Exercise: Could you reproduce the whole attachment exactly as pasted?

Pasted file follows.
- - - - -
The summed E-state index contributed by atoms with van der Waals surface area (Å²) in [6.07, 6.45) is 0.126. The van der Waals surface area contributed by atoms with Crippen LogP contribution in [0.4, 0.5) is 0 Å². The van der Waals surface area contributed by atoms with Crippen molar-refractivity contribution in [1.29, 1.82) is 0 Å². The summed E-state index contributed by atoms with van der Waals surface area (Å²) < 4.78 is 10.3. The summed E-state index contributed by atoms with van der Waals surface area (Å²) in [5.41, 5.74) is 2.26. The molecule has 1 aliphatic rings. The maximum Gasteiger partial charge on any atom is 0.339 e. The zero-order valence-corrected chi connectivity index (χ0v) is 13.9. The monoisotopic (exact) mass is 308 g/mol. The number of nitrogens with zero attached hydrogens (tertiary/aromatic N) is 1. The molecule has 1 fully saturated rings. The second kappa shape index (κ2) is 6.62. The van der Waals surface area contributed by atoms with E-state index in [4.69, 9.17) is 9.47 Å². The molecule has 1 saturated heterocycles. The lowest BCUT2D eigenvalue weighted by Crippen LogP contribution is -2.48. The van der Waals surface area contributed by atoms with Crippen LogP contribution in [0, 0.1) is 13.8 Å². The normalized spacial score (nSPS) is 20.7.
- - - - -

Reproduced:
The summed E-state index contributed by atoms with van der Waals surface area (Å²) in [6.07, 6.45) is 0.126. The van der Waals surface area contributed by atoms with Crippen LogP contribution in [0.4, 0.5) is 0 Å². The van der Waals surface area contributed by atoms with Crippen molar-refractivity contribution in [1.29, 1.82) is 0 Å². The summed E-state index contributed by atoms with van der Waals surface area (Å²) < 4.78 is 10.3. The summed E-state index contributed by atoms with van der Waals surface area (Å²) in [5.41, 5.74) is 2.26. The molecule has 1 aliphatic rings. The maximum Gasteiger partial charge on any atom is 0.339 e. The zero-order valence-corrected chi connectivity index (χ0v) is 13.9. The monoisotopic (exact) mass is 308 g/mol. The number of nitrogens with zero attached hydrogens (tertiary/aromatic N) is 1. The molecule has 1 fully saturated rings. The second kappa shape index (κ2) is 6.62. The van der Waals surface area contributed by atoms with E-state index in [4.69, 9.17) is 9.47 Å². The molecule has 1 saturated heterocycles. The lowest BCUT2D eigenvalue weighted by Crippen LogP contribution is -2.48. The van der Waals surface area contributed by atoms with Crippen LogP contribution in [0, 0.1) is 13.8 Å². The normalized spacial score (nSPS) is 20.7.